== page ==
“On 12 July, STAC again discussed the Lions’ return and, as a result of that meeting (the minutes of which have not yet been published), Public Health and STAC were able to advise the Competent Authority Ministers (CAM) that the return of the Lions to Jersey could be supported, subject to a number of mitigations,” he said. “The decision taken by (CAM) was therefore based upon guidance from Public Health and STAC.”
He said that the following points had been considered before the decision was made.
In response to questions from Deputy Mary Le Hegarat, sent on behalf of the Scrutiny Liaison Committee, Senator Farnham said the Lions’ party, which includes 53 people, had been granted “an exemption with mitigations” but that no policy had been changed.
“Any individual, team or group can apply for exemption which can be granted depending upon their circumstances. This has been policy throughout the pandemic,” he said.
He added it was “extremely unlikely” the Lions would bring in the South African variant given their scrutiny both in South Africa and in Jersey and the fact the delta variant had “very largely” replaced the South African variant in South Africa.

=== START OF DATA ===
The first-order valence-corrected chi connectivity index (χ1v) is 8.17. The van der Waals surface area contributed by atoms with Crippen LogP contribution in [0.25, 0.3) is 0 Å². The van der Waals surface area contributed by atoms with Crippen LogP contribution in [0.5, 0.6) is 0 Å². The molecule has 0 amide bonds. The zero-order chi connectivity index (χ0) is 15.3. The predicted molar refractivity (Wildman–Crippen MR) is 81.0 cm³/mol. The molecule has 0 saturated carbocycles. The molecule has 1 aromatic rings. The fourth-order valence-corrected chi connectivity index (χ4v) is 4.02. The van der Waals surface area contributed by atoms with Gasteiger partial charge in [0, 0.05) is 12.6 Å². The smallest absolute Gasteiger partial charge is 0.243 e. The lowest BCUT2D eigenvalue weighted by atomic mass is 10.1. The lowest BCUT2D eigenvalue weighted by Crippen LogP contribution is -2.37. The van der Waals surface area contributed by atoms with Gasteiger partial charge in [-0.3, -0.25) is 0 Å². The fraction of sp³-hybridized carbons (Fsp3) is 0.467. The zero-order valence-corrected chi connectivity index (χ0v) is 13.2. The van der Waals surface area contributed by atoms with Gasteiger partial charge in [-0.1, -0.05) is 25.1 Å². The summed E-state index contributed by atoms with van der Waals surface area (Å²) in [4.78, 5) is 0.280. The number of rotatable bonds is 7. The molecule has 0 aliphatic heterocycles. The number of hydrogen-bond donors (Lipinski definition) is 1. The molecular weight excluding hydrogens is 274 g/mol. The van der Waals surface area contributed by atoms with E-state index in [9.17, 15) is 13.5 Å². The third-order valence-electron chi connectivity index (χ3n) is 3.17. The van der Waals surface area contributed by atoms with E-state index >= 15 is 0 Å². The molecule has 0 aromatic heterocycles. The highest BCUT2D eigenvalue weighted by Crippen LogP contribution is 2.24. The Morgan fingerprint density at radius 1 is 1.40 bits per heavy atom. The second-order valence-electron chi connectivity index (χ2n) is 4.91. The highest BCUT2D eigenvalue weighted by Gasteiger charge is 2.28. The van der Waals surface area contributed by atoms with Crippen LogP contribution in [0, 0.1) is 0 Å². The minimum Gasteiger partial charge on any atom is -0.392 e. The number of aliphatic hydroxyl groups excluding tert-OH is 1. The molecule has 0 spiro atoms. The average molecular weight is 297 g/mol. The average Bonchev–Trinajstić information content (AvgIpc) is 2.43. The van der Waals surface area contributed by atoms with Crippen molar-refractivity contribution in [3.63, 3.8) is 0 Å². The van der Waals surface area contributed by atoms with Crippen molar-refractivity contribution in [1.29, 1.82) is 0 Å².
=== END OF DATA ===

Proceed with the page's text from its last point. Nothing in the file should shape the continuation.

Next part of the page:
“If the South African variant, as with any other variant, is noted every measure to contain this with isolation and surge testing and surge vaccination will be made,” he said. “The source will need to be established given that the South African variant can be introduced via other countries including Europe.”
Senator Farnham confirmed that should any of the 53 in the touring party test positive, they will have to go in isolation for 10 days and their direct contacts “tested and isolated pending sequencing of the index case”.
I totally agree with @MackenzieJersey It is wrong that Islanders are treated differently. Aware of Islanders leaving having to isolate for ten days when leaving hospital. It’s the @GOVUK who should be making exceptions not @GovJersey https://t.co/ykgdVRDsfo— Andy Jehan ???????? (@AndyJehan) August 9, 2021
Following the release of the STAC minutes, several politicians shared their disagreement with the decision to grant the Lions an exemption from quarantine.
The Constable of St. John, Andy Jehan, agreed with the Managing Director of CI Travel, Robert Mackenzie, who said it was “unacceptable” to give the players and staff different treatment when islanders had had to isolate for 10 days after returning from ‘red list’ countries.
Mr Jehan said the decision was wrong and suggesting it should be up to the UK Government to make exceptions, not Jersey’s.